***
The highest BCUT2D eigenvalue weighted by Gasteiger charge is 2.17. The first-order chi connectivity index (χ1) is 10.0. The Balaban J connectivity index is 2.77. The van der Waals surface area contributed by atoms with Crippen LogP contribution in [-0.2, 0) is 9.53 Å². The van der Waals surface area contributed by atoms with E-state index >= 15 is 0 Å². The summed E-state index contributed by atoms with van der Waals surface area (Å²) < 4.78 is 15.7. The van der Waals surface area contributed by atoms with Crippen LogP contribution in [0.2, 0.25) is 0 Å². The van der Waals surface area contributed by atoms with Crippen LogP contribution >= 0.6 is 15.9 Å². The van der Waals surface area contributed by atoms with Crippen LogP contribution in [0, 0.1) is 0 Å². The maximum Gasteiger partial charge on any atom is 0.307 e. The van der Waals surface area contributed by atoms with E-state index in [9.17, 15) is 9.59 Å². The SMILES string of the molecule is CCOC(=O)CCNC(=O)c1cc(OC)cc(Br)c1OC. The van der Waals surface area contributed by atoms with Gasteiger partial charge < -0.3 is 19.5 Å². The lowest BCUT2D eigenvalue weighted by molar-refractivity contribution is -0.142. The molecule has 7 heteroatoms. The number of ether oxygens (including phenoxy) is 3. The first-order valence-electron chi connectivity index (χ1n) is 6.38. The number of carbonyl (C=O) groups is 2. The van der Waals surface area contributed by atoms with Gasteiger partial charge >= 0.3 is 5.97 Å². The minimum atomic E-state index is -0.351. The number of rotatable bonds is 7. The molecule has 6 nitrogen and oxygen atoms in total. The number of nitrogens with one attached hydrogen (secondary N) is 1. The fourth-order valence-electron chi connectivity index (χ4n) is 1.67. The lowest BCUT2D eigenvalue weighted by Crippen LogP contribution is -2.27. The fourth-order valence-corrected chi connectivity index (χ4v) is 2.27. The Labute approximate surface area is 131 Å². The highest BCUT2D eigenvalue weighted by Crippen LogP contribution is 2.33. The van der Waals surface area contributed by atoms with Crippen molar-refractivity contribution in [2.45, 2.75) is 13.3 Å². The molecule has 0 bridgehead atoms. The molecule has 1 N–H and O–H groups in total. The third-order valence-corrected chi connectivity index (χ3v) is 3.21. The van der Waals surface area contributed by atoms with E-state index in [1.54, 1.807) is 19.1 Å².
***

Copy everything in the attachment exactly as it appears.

The highest BCUT2D eigenvalue weighted by Gasteiger charge is 2.17. The first-order chi connectivity index (χ1) is 10.0. The Balaban J connectivity index is 2.77. The van der Waals surface area contributed by atoms with Crippen LogP contribution in [-0.2, 0) is 9.53 Å². The van der Waals surface area contributed by atoms with E-state index >= 15 is 0 Å². The summed E-state index contributed by atoms with van der Waals surface area (Å²) < 4.78 is 15.7. The van der Waals surface area contributed by atoms with Crippen LogP contribution in [0.2, 0.25) is 0 Å². The van der Waals surface area contributed by atoms with Crippen LogP contribution >= 0.6 is 15.9 Å². The van der Waals surface area contributed by atoms with Crippen LogP contribution in [0, 0.1) is 0 Å². The maximum Gasteiger partial charge on any atom is 0.307 e. The van der Waals surface area contributed by atoms with E-state index in [9.17, 15) is 9.59 Å². The SMILES string of the molecule is CCOC(=O)CCNC(=O)c1cc(OC)cc(Br)c1OC. The van der Waals surface area contributed by atoms with Gasteiger partial charge < -0.3 is 19.5 Å². The lowest BCUT2D eigenvalue weighted by molar-refractivity contribution is -0.142. The molecule has 7 heteroatoms. The number of ether oxygens (including phenoxy) is 3. The first-order valence-electron chi connectivity index (χ1n) is 6.38. The number of carbonyl (C=O) groups is 2. The van der Waals surface area contributed by atoms with Gasteiger partial charge >= 0.3 is 5.97 Å². The minimum atomic E-state index is -0.351. The number of rotatable bonds is 7. The molecule has 6 nitrogen and oxygen atoms in total. The number of nitrogens with one attached hydrogen (secondary N) is 1. The fourth-order valence-electron chi connectivity index (χ4n) is 1.67. The lowest BCUT2D eigenvalue weighted by Crippen LogP contribution is -2.27. The fourth-order valence-corrected chi connectivity index (χ4v) is 2.27. The Labute approximate surface area is 131 Å². The highest BCUT2D eigenvalue weighted by Crippen LogP contribution is 2.33. The van der Waals surface area contributed by atoms with Crippen molar-refractivity contribution in [2.45, 2.75) is 13.3 Å². The molecule has 0 bridgehead atoms. The molecule has 1 N–H and O–H groups in total. The third-order valence-corrected chi connectivity index (χ3v) is 3.21. The van der Waals surface area contributed by atoms with E-state index in [1.54, 1.807) is 19.1 Å².